NOW IN ITS 5th YEAR: MAKE STUDIO PRESENTS CORDIALLY INVITED
For Free Fall Baltimore -- Invitational exhibition showcases progressive art studios
Baltimore, MD – Make Studio is pleased to present the 5th installment of Cordially Invited, our
invitational exhibition and set of complementary programming featuring artworks created in
innovative U.S. and international studios that serve artists with disabilities. Cordially Invited
celebrates the exciting and thought-provoking art produced in progressive art studios as a way to better understand and appreciate our neuro-diverse world.
This year’s event includes a feature exhibition in our Showroom Gallery and a virtual exhibition.
With especially exciting timing this year, the exhibition coincides with some completed renovations in the gallery and the recent launch of our newly reconstructed website!
Participating artists come from 18 diverse studios including Art Enables (DC), National Access Arts Centre (Canada), Fresh Eye Arts (MN), Momentum Creative (CA), Project Ability (UK), Taller de Arte Terapia (Chile), Artists First (MO), and Gateway Arts (MA). Select works from Make Studio’s roster of member artists will also be on display.
Cordially Invited will be on view online and in-person beginning October 7th. The physical
exhibition closes November 5th, and a reception with refreshments, artist remarks, and music from Baltimore surf rock greats The Flying Faders, will be held on October 14th from 5:30 – 8:30 PM in our gallery. Special workshops and other programming will be offered during the run of the show -- further details for this event and other programming, including extended gallery hours, will be provided online at make-studio.org , as well as on social media.
About Make Studio
Make Studio is a 501(c)3 community-based arts organization located in Baltimore, MD. Founded in 2010 with the aim to put art and abilities to work, Make Studio’s mission is to empower artists with disabilities to grow as professionals with visibility and voice in their communities. We create opportunities for everyone to connect through art.
I recently experienced loss of someone I knew from one of my social groups I am a member of. Let's call him A. A was sweet and always smiling young man. A probably understood the world in ways other people couldn't. A passed away on Sunday at the age of 17. A was entirely too young for anyone to pass away. Because of his passing, I'm reminded of the unique loss within the disability community.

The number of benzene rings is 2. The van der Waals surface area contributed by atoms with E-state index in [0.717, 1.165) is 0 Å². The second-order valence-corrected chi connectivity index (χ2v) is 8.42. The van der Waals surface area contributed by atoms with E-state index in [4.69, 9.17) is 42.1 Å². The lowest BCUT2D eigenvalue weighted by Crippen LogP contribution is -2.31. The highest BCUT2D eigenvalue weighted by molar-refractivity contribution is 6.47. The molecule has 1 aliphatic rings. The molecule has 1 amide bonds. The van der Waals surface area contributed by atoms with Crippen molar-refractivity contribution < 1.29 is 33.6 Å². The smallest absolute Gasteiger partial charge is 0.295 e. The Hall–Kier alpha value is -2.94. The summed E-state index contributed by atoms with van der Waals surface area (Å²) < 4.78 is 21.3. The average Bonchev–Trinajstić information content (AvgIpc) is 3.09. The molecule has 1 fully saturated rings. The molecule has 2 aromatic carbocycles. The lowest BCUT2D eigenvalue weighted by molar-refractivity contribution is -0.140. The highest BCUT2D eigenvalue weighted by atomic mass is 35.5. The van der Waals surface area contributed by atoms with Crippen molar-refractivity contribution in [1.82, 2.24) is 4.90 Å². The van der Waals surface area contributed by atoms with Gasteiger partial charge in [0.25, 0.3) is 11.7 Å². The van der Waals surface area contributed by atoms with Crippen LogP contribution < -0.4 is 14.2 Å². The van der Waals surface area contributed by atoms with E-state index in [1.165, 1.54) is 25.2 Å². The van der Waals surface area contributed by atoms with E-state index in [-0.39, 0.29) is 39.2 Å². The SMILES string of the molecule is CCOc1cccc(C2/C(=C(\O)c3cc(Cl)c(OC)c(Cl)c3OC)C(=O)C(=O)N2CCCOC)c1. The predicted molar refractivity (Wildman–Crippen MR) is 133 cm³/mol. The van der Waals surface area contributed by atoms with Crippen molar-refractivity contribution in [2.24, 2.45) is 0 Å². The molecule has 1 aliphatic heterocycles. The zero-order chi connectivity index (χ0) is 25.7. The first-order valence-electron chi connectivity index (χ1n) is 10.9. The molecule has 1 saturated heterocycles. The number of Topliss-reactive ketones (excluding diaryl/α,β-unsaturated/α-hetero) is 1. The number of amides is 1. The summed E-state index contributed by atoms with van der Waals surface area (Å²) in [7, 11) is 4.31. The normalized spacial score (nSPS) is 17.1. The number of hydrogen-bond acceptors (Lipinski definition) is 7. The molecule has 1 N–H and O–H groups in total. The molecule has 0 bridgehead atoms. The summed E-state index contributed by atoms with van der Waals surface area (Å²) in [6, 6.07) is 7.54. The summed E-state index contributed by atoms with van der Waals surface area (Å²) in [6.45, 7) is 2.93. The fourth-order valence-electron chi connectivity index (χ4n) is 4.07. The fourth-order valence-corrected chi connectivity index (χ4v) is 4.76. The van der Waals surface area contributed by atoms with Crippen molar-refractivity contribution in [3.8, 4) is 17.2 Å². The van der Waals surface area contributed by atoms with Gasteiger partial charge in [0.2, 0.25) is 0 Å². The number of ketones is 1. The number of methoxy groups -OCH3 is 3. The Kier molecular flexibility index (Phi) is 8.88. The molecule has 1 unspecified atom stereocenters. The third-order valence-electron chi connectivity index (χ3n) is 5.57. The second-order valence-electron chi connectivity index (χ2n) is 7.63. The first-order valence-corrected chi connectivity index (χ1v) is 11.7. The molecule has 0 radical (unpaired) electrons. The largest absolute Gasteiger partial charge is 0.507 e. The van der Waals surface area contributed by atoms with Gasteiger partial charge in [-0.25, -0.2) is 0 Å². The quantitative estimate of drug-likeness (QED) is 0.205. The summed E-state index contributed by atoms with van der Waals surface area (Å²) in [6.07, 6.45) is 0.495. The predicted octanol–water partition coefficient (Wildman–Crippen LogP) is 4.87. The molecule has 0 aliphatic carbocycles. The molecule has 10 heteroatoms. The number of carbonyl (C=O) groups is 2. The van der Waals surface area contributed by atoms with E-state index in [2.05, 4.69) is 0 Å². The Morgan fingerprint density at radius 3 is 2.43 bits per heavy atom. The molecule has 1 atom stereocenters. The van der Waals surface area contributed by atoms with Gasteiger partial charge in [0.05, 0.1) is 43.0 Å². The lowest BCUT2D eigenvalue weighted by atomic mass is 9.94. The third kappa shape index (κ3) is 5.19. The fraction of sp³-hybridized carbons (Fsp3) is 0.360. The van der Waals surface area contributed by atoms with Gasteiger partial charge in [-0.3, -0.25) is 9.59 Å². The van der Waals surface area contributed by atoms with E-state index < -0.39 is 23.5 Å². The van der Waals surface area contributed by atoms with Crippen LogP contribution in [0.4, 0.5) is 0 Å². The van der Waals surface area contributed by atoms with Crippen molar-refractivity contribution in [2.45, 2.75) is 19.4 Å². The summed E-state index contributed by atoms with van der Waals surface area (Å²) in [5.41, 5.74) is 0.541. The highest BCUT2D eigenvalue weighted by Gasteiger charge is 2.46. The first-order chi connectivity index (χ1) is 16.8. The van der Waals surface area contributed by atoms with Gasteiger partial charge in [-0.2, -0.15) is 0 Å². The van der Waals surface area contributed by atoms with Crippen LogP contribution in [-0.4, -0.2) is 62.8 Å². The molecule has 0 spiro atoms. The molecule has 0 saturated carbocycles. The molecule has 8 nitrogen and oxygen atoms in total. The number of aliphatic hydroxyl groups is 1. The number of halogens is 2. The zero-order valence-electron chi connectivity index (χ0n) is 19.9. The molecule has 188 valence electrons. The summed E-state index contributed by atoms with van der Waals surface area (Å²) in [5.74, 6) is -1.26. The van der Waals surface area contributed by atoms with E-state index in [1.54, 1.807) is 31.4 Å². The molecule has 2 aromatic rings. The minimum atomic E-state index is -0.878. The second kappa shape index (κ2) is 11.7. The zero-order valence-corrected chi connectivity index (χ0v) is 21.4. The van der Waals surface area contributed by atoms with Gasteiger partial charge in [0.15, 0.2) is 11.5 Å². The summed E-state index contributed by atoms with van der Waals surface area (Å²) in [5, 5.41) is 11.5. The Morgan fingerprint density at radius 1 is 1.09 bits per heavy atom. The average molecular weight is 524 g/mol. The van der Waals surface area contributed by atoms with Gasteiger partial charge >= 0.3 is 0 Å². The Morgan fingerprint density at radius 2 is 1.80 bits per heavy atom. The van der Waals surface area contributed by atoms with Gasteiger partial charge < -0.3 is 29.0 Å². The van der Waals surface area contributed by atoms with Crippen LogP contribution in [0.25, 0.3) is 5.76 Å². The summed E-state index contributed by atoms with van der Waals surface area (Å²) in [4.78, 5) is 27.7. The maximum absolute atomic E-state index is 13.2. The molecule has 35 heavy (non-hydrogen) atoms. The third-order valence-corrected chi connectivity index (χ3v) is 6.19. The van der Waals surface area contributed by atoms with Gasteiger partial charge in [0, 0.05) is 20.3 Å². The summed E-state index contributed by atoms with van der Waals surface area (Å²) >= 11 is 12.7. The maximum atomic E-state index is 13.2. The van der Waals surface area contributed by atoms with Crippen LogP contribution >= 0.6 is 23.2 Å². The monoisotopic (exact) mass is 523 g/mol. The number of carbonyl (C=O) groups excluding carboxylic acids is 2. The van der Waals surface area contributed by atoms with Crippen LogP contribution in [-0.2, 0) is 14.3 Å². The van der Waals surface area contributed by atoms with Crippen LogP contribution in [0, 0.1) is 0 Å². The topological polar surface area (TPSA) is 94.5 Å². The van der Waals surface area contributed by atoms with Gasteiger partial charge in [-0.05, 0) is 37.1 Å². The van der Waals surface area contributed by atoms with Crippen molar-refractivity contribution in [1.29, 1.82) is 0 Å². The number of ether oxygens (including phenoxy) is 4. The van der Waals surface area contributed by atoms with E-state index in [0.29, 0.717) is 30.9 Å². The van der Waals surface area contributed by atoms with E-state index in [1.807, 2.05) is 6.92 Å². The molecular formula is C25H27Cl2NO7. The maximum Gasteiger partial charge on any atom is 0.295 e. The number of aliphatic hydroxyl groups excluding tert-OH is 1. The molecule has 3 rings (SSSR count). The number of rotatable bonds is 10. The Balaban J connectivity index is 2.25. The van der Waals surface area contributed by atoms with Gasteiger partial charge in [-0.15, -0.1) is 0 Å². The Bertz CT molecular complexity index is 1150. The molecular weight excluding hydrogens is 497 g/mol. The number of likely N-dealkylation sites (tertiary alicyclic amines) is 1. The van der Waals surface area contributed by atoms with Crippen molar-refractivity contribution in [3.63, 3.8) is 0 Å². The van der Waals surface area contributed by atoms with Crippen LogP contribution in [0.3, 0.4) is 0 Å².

Grief can take many forms. Grief is described as a loss of some sort, psychological distress, confusion, shock, yearning, and/or anxiety about the future. Loss takes many forms within the disability community.
Some examples include:
We also must recognize that older people with developmental/ intellectual disabilities may have a cumulative loss. Cumulative loss can be referred to as multiple losses in a short period. In people with disabilities, we must look at a loss within a person's lifetime.Some things to think about if you support someone with a disability
What can grief look like?
For individuals with developmental/intellectual disabilities and autism, grief can be hard to understand and/or difficult to express. They may also struggle to make sense of loss. They may have difficulty finding the silver lining or benefit of that loss. They may need extra support during that time, and whoever is taking care of them may not be able to know how to support them. There is not much research about those with intellectual disabilities and whether or not they can find the benefit in the loss or if they're unaffected by it.
A study conducted by Harper and Wadsworth found that over half of the respondents with a developmental disability reported at least one death that was very disruptive to their lives; more than a year after the deaths, the majority of these respondents were still suffering from feelings of loneliness, anxiety, and sadness, as well as from behavior problems. I think this study points to the isolation felt by living with a disability. Often people with disabilities are isolated and spend lots of time in the mind. If you cannot express your grief to those around you, it encourages self-harm and harm to others.
How do we support those with disabilities in their grief?
Brickell, C., & Munir, K. (2008). Grief and its complications in individuals with intellectual disability. Harvard review of psychiatry, 16(1), 1–12.. https://www.ncbi.nlm.nih.gov/pmc/articles/PMC3166634/
Harper DC, Wadsworth JS. Grief in adults with mental retardation: preliminary findings. Res Dev Disabil. 1993;14:313–330. [PubMed] [Google Scholar]
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